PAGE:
I’m about to take on the task of running live backing tracks for Hacienda Classical live shows, and although I already use Pro Tools for backing tracks (for Peter Hook and the Light) this system doesn’t have a backup facility, or at least not one that runs alongside in sync. I want to run backing tracks on two systems, synchronised to each other. However, if one systems fails, I want the second system to keep running regardless of lost sync — is this possible? I would also need it to automatically switch the DI outputs to the second system.
Andrew Poole, via email
SOS Technical Editor Hugh Robjohns replies: Yes, this is certainly possible! The synchronised backup is easily achieved by using a reference master timecode signal. That can either be provided by the master system, or from an external master timecode generator, depending on what kind of system security and control you require. The master and slave systems can be hardware machines or DAWs — or even a combination of both — and you simply need to configure the slave system(s) to continue running should the master timecode disappear, which is a pretty standard timecode-chase option. You’ll also need to configure how the slave machine(s) should behave if the master timecode comes back (ignoring it is probably the safest option). Remember that if you’re using digital systems you’ll also need to make sure they are synchronised to the same independent word-clock master (timecode is a positional reference, not a clocking reference).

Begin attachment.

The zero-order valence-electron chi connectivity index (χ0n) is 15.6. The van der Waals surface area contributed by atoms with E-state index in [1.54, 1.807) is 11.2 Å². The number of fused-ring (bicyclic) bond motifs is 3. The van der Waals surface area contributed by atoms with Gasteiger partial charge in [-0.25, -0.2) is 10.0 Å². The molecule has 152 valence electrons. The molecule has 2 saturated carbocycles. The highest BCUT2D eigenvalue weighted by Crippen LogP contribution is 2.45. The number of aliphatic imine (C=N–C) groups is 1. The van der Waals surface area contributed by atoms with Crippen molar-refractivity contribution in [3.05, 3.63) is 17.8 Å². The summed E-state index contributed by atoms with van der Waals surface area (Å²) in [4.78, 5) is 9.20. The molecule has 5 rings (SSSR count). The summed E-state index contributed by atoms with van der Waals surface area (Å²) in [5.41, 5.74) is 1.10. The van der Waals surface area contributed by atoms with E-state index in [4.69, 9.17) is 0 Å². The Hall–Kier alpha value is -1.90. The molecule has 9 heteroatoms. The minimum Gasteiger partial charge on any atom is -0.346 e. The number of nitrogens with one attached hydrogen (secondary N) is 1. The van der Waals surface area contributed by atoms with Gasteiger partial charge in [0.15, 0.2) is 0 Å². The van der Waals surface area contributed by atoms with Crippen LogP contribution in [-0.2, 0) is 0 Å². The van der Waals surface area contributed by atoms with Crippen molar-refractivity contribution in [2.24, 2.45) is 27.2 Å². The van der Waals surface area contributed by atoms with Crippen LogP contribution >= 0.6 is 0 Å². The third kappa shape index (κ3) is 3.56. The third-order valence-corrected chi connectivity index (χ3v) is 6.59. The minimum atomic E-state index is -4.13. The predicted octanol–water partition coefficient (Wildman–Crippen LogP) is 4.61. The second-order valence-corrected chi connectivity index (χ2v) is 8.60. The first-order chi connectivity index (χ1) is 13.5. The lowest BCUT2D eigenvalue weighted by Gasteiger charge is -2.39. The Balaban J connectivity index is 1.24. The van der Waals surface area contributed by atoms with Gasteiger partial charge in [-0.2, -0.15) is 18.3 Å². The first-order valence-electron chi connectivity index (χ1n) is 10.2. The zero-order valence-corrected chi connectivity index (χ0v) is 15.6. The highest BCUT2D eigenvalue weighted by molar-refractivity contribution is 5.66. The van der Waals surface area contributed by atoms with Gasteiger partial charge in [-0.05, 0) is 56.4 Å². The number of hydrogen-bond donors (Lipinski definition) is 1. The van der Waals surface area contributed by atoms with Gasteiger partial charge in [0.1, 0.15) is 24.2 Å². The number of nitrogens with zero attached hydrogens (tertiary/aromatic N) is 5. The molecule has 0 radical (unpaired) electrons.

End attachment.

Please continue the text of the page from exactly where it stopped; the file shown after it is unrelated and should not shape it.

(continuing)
The ‘DI box with automatic switchover’ function is quite a specialised requirement, but there are at least two companies I know of that make suitable units. In most cases, the switchover is triggered by the loss of a continuous tone signal replayed from the master machine and routed to the switch box via a spare channel. Check out the offerings of Radial Engineering (www.radialeng.com/sw8.php), who have both four- and eight-channel switching DI units, or Orchid Electronics (www.orchid-electronics.co.uk/Switching_DI.htm), who make an eight-channel version. Multiple units can be linked together for higher channel counts in both cases.